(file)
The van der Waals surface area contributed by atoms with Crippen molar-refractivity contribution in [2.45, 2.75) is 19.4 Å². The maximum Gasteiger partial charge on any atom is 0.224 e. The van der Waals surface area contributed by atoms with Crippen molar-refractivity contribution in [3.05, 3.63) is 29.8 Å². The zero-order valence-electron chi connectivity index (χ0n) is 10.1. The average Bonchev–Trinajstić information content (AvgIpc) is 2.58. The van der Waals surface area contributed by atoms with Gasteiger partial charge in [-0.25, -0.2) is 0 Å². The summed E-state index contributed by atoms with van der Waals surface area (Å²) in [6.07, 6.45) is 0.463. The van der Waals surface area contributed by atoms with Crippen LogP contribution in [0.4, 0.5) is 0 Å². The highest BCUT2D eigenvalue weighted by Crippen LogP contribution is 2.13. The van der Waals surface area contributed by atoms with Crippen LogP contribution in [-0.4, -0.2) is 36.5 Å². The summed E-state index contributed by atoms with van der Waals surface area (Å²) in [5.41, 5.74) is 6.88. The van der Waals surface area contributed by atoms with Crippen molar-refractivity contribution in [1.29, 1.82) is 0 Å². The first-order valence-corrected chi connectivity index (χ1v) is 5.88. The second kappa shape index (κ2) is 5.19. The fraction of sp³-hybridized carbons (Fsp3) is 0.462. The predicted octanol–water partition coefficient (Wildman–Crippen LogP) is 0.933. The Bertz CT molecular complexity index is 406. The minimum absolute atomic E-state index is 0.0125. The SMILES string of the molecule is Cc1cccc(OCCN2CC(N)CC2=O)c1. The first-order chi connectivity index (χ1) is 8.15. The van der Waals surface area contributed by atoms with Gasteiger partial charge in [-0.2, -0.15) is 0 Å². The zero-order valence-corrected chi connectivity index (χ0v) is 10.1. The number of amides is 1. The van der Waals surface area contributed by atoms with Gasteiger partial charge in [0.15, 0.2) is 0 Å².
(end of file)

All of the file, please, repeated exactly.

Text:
The van der Waals surface area contributed by atoms with Crippen molar-refractivity contribution in [2.45, 2.75) is 19.4 Å². The maximum Gasteiger partial charge on any atom is 0.224 e. The van der Waals surface area contributed by atoms with Crippen molar-refractivity contribution in [3.05, 3.63) is 29.8 Å². The zero-order valence-electron chi connectivity index (χ0n) is 10.1. The average Bonchev–Trinajstić information content (AvgIpc) is 2.58. The van der Waals surface area contributed by atoms with Gasteiger partial charge in [-0.25, -0.2) is 0 Å². The summed E-state index contributed by atoms with van der Waals surface area (Å²) in [6.07, 6.45) is 0.463. The van der Waals surface area contributed by atoms with Crippen LogP contribution in [0.4, 0.5) is 0 Å². The highest BCUT2D eigenvalue weighted by Crippen LogP contribution is 2.13. The van der Waals surface area contributed by atoms with Crippen LogP contribution in [-0.4, -0.2) is 36.5 Å². The summed E-state index contributed by atoms with van der Waals surface area (Å²) in [5.41, 5.74) is 6.88. The van der Waals surface area contributed by atoms with Crippen molar-refractivity contribution in [1.29, 1.82) is 0 Å². The first-order valence-corrected chi connectivity index (χ1v) is 5.88. The second kappa shape index (κ2) is 5.19. The fraction of sp³-hybridized carbons (Fsp3) is 0.462. The predicted octanol–water partition coefficient (Wildman–Crippen LogP) is 0.933. The Bertz CT molecular complexity index is 406. The minimum absolute atomic E-state index is 0.0125. The SMILES string of the molecule is Cc1cccc(OCCN2CC(N)CC2=O)c1. The first-order chi connectivity index (χ1) is 8.15. The van der Waals surface area contributed by atoms with Gasteiger partial charge in [-0.2, -0.15) is 0 Å². The zero-order valence-corrected chi connectivity index (χ0v) is 10.1. The number of amides is 1. The van der Waals surface area contributed by atoms with Gasteiger partial charge in [0.15, 0.2) is 0 Å².